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Letter ReferenceT120 (M722): W.T. Stead Papers/63- pages 243-246
ArchiveNational Archives Depot, Pretoria
Epistolary TypeLetter
Letter Date After Start: September 1895 ; Before End: December 1895
Address FromKimberley, Northern Cape
Address To
Who ToWilliam Thomas Stead
Other VersionsCronwright-Schreiner 1924: 205; Rive 1987: 292-3
PermissionsPlease read before using or citing this transcription
Legend
The Project is grateful to the National Archives Repository, Pretoria, for kindly allowing us to transcribe this Olive Schreiner letter, which is part of its Micofilm Collections. The date and place this letter was written from are provided by content.
1Dear Friend
2
3I am sending you a paper by containing a speech by my husband. It will
4show you why persons of a liberal or progressive tendency in this
5country cannot back Rhodes, without sacrificing all their principles. I
6
7I am also sending you a picture of Sir George Grey^’s statue.^ The
8gentle man who took the photograph, Mr F W Dugmore, is a very great
9admirer of yours, & has asked me to send it you from him, with
10friendly greetings.
11
12I wish you could find place for it in the Review of Reviews, it would
13show the dear old man that he was not forgotten in South Africa; &
14that thousands who like myself are not able to remember him, yet
15cherish the memory of his life & work here. Of the three large English
16speaking men who have during the last fifty years appeared on the
17South African stage - William Porter, Saul Solomon & Sir George Grey -
18I think the last was the greatest & most unique. A “God’s Englishman”
19if you like it. It is the thought knowledge ^that^ there have been such
20Englishmen that take away ones despair for England’s future.
21
22His statue, of which I enclose the photograph, stands in the public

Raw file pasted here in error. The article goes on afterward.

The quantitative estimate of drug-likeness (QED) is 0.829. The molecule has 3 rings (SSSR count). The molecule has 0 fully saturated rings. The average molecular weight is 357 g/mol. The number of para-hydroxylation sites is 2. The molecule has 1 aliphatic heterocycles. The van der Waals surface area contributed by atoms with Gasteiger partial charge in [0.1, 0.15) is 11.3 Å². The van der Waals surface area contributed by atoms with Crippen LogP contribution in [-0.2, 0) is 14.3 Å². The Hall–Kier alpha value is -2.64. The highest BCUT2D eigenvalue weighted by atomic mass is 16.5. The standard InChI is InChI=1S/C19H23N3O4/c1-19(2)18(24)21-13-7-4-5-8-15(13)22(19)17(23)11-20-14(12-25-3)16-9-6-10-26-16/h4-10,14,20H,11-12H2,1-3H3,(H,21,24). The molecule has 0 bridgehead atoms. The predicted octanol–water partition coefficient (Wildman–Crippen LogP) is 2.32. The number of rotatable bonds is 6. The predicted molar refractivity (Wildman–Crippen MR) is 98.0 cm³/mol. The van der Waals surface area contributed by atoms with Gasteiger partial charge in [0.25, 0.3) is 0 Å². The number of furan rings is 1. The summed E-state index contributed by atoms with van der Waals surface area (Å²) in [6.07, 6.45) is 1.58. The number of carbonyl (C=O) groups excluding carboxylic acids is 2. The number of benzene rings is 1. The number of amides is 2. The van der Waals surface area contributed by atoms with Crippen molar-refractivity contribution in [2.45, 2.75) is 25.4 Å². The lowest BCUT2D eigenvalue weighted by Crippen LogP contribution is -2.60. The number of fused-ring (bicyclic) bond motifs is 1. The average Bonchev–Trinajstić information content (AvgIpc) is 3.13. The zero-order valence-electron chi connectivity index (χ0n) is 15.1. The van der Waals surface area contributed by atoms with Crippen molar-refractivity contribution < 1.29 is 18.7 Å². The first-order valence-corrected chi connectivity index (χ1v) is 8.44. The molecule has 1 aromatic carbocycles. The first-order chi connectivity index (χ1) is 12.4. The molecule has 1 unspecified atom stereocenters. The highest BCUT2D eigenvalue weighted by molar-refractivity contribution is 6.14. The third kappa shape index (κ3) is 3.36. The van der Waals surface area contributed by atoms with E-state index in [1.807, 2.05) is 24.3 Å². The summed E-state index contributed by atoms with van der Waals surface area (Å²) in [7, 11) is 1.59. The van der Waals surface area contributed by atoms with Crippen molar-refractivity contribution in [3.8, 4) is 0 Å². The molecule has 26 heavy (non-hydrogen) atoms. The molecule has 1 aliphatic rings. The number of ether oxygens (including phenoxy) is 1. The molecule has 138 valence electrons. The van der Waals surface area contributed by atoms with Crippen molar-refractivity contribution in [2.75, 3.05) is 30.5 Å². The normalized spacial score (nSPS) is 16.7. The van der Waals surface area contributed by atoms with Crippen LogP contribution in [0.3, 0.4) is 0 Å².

23gardens in the centre of Cape Town. Beh The building behind him with
24the pillars is public library which he laboured for & so richly
25endowed.
26
27I have walked out of the Cape Parliament, which stands just over the
28way, where strop debates were going on & in which the most
29talented & wealthy Englishmen in the world were voting for the Strop
30Bills (a bill for flogging native servants, which if passed would make
31their condition not very much better than that of slaves), & in which
32personal ambitions & the greed for wealth & power showed at every turn
33- & I've felt a curious consolation in coming across that statue.
34Greed & ambition may conquer for a moment; but there are also other
35elements in our national existence. If Ahriman exists, so also does
36Ormuzd. Yet hath the Lord kept to him self seven thousand, in Israel
37who have not bowed the knee to Baal.
38
39^Drop me a line & let me know if you are feeling better in health.^
40
41Your friend
42Olive Schreiner
43
Notation
The ‘speech of my husband’s’ refers to Schreiner’s The Political Situation, which Cronwright-Schreiner read out as a public address in Kimberley Town Hall in late August 1895, and was reported in local newspapers. The Political Situation was published as a small book in Schreiner’s name in 1896, confirming her authorship. Rive’s (1987) version omits part of this letter and is incorrect in minor respects. Cronwright-Schreiner’s (1924) extract is incorrect in a range of ways.